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Legend Legend

Thanks the SK was very informative.  After thinking about the differences between P-cores and E-cores this is a pretty big deal.

All cores have always been assumed to have equal capabilities, with the lone exception that a SMT/Hyperthreaded "core" is really two threads heading for the same physical core.  In the past various server-based power-saving schemes have wreaked havoc, to the point that for open hardware servers on pages 83-84 of my last Max Power book I advised disabling all these schemes in the BIOS to help ensure that all cores are equal at all times, power consumption be damned.  This is a pretty fundamental tenet of how CoreXL and SecureXL works, with various technologies such as Multi-Queue, the Dynamic Dispatcher and Hyperflow to keep the load between all the equal cores relatively balanced.

With some cores much faster than others (and possibly supporting different processor extensions and CPU cache sizes between them - see below), I can envision a number of scenarios where bottlenecks may occur that weren't really possible before.  A few thoughts which are pure speculation:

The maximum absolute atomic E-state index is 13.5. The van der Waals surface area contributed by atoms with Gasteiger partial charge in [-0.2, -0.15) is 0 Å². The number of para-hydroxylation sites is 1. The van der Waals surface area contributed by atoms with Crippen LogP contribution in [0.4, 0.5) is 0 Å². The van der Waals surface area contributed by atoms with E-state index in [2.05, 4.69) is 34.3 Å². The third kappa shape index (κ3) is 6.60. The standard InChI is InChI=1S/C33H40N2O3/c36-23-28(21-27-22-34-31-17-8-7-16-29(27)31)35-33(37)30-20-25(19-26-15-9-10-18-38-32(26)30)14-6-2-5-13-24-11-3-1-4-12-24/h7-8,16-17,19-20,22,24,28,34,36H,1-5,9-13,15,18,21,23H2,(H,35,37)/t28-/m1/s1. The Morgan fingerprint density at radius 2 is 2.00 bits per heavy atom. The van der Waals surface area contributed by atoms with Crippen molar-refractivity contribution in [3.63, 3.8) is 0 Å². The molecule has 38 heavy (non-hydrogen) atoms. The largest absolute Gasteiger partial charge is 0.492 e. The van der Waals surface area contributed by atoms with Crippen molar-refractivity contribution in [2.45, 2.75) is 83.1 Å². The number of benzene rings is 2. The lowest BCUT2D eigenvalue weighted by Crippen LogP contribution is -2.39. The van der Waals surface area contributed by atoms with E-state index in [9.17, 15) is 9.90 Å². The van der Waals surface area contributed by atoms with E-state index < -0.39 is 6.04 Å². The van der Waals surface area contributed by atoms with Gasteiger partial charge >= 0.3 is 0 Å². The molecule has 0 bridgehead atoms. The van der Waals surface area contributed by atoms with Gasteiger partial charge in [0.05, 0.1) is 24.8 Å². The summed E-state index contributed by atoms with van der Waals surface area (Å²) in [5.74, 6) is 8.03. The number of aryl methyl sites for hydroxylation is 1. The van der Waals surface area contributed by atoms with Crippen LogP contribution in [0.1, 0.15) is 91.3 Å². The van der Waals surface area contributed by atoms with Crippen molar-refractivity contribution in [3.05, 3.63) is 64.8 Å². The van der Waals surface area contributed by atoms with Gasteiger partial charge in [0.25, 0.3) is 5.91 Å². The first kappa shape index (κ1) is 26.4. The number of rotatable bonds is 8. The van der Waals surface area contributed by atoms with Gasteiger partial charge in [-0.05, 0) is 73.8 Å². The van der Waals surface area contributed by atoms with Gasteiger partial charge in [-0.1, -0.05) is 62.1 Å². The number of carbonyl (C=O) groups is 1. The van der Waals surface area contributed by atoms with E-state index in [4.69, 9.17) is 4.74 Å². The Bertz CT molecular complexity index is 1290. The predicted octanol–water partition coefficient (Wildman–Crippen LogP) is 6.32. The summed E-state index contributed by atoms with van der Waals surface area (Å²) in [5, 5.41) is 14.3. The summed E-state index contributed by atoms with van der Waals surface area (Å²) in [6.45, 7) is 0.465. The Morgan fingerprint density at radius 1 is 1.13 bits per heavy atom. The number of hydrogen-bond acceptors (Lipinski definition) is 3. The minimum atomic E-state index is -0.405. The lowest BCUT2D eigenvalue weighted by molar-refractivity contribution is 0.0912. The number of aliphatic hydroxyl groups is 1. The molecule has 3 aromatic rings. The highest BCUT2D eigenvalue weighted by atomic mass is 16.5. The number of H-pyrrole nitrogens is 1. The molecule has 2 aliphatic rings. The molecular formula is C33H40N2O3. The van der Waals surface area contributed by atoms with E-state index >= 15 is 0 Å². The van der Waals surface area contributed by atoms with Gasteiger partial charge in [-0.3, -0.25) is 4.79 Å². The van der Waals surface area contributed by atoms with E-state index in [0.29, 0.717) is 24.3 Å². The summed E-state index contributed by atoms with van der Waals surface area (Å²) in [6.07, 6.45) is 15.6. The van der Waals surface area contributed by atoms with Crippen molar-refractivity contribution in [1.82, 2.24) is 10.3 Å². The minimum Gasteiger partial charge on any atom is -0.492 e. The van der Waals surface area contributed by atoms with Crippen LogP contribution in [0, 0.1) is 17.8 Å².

1) Are E-Cores currently acting as Firewall Workers eligible to be reassigned as PPE-based cores for Hyperflow when an elephant is detected?  I would assume not.

2) When detecting spikes via the Spike Detective on an E-Core, will the same thresholds apply as do for a P-core?  Given the disparity the thresholds might need to be a little lower for an E-Core.

3) I'm a little concerned that a P-Core SND blasting a high rate of packets at an slower E-Core Firewall Worker may cause CoreXL queuing problems (and loss) for traffic trying to reach the E-Core Firewall Worker.

4) Same threshold for activation of Priority Queuing on an E-Core vs. P-Core?  Might need to adjust it a little lower on an E-Core to try to keep it out of queuing trouble sooner?

5) It appears E-Cores will support fewer processor extensions than P-cores.  My concern here is encryption-oriented operations such as VPNs and HTTPS Inspection.  Extension AES-NI is an obvious example, I'd think we'd want to keep encryption-based operations away from an E-Core if advanced processor extensions are being relied upon for performance?  AVX512?

6) E-Cores will have much less fast CPU cache than P-Cores.  Would we want to keep operations away from E-Cores that rely heavily on fully-populated "hot" CPU fast caches for performance?  Operations like rulebase lookups perhaps?

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